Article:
Monday, December 3, 2012

Links 12/03/2012

-MUST READ: 2008? That’s Ancient History, Right? (see also Leveraging/Deleveraging: “Give me a lever long enough and a fulcrum on which to place it, and I shall move the world”)

Memories are short, and 2008 is ancient history. Consumers can’t suppress their urge to consume. Lenders can’t suppress their urge to lend. We’ve learned nothing from the last boom-bust. We are repeating it, piling error upon error.
“People will spend more of their equity,” Chris Christopher, an economist at IHS Global Insight in Lexington, Mass., tells Bloomberg. “It won’t be as much as they spent when prices were gaining at a rapid pace in 2005 and 2006, but it should have a positive impact on consumer spending.”
As you may have detected in Mr. Christopher’s statement, bankers (speaking of short memories) are back in the business of making home equity lines of credit — HELOCs — and consumers are ready to ramp up the good life again [...]
[...] Of course, this increase in home prices is a temporary mirage, as empty homes and those occupied by strategic squatters are held off the market by legal kinks in the foreclosure hose. ZeroHedge estimates that an additional 2.5 million homes should be for sale. For now, millions are living in homes mortgage-free “just to perpetuate the illusion that ‘housing has rebounded,’” writes ZeroHedge.
The problem with this consumer debt is that while analysts cheer on the consumer purchases, the debt is what market analyst Robert Prechter calls unproductive. Three years ago, Prechter pointed out in his Elliott Wave Theorist newsletter that banks had been lending to consumers at the expense of businesses [...]
[...] Only business loans are self-liquidating. Healthy businesses generate cash flow that can pay off debt, while consumer loans “have no basis for repayment except the borrower’s prospects for employment and, ultimately, collateral sales,” Prechter wrote.
Lines of credit to businesses are provided with the understanding that the business borrowers will “revolve the debt,” borrow to pay vendors and employees and then pay down the debt as their customers pay them for product. Thus, the debt is directly tied to the business firm’s production. The funds tend to be borrowed only for short periods of time. Credit, in this case, aids a business in potentially earning entrepreneurial profits, which build capital, which ultimately fuels economic expansion.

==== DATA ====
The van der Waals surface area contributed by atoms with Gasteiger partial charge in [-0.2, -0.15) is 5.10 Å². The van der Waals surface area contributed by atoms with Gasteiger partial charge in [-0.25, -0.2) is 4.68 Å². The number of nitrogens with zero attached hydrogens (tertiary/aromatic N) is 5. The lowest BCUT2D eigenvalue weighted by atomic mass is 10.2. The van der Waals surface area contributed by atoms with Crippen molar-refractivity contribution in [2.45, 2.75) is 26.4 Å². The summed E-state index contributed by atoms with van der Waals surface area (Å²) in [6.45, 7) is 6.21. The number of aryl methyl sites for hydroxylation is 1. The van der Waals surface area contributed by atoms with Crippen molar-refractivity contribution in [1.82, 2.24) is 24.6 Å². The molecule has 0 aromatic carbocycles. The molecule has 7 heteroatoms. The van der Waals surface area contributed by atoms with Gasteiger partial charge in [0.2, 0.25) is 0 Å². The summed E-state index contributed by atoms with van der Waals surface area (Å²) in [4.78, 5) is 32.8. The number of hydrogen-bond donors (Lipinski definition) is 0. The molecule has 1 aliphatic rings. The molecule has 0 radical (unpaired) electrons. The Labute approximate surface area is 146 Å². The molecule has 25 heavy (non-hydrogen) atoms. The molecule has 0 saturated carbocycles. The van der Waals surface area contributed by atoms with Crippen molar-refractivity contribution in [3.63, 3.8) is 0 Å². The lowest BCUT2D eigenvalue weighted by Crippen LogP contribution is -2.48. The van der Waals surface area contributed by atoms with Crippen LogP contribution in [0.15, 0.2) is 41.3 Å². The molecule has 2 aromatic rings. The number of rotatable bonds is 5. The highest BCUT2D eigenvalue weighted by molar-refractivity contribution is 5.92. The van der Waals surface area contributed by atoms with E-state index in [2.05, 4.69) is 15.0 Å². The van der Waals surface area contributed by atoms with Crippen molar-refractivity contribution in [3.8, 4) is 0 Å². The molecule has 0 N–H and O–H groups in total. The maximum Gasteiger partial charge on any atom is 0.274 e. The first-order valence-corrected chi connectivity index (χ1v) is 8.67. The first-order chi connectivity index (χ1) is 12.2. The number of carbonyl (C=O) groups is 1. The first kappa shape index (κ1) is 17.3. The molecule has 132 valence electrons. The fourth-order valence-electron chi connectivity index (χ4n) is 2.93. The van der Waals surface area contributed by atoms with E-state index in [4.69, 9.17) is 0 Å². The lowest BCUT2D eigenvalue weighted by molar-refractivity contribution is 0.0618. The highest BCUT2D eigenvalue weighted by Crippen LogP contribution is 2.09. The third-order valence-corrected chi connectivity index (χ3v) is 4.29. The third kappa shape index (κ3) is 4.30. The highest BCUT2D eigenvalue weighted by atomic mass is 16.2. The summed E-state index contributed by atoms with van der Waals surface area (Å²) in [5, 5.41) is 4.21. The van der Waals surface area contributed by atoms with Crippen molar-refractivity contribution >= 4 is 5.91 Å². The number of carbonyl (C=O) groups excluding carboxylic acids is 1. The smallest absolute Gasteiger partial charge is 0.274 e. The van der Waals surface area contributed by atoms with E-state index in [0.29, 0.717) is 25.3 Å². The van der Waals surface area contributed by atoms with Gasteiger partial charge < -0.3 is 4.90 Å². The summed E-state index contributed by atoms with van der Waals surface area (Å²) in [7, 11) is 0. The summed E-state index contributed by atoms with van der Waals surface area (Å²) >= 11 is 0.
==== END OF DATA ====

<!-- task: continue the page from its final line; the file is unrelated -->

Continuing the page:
Conversely, consumer debts are not self-liquidating, but instead stay on the banks’ books for long periods of time, with payments being made only to service the interest and pay down very small portions of the loan principal balance [...]

- OIL is still King (and it will continue to be King for the foreseeable future, because it is a lot cheaper than green energy (which has a long way to becoming financially viable, for the moment it only exists because of government subsidies at the expense of the people who pay increased energy bills to sustain the green energy industry) and easier to use/store than gas or nuclear energy): IT'S OVER: Why Everyone Is Losing Hope For Green Energy

- Regardless of the various political games between America and Europe, that's what happens when you try to deal with everything by using more and more money-printing: You lose credibility - European Rescue Mechanism Loses AAA Rating

- Ever played Monopoly? (yes, the classic board game). The game starts out as a "free market", but it always ends up creating monopolies/oligopolies. In fact, the only way for this game to end is to form a monopoly, where one player controls the "market" and everyone else goes bankrupt...Here's the latest news on the real-life monopoly game we are all playing: 4 Companies Provided Half of SPX 2012 Earnings Growth

- And talking about monopolies and oligopolies, the few big players in the market are destroying or acquiring everyone else, just like the board game - here's the latest example of an acquisition by google: Google Is Going On An Acquisition Spree To Compete With Amazon

- And the more concentrated property and wealth become, the more necessary it becomes for those who own it to protect it by all costs, even if it means destroying the competition by not allowing it to compete and create a better product - here's the latest from the "patent wars" on 'intellectual property' and more (SEE ALSO  Intellectual property rights and "patent wars"):
- TECH: Asia is being incorporated into the global market, and they are growing (in a capitalistic, non-equal way of course) $25 tablets, $2 mobile data plans, and zero margins–how the internet is about to gain 3 billion new users

- TECH: Staples Will Offer In-Store 3D Printing

- This is old news: Detroit on the Verge of Insolvency, Again

- Free-trade is good, but if we can't compete, we'll just not gonna use it: EU okays free trade talks with Japan while protecting cars (SEE ALSO  Trade wars, protectionism, military spending and war; Who is Nikolai Bukharin?)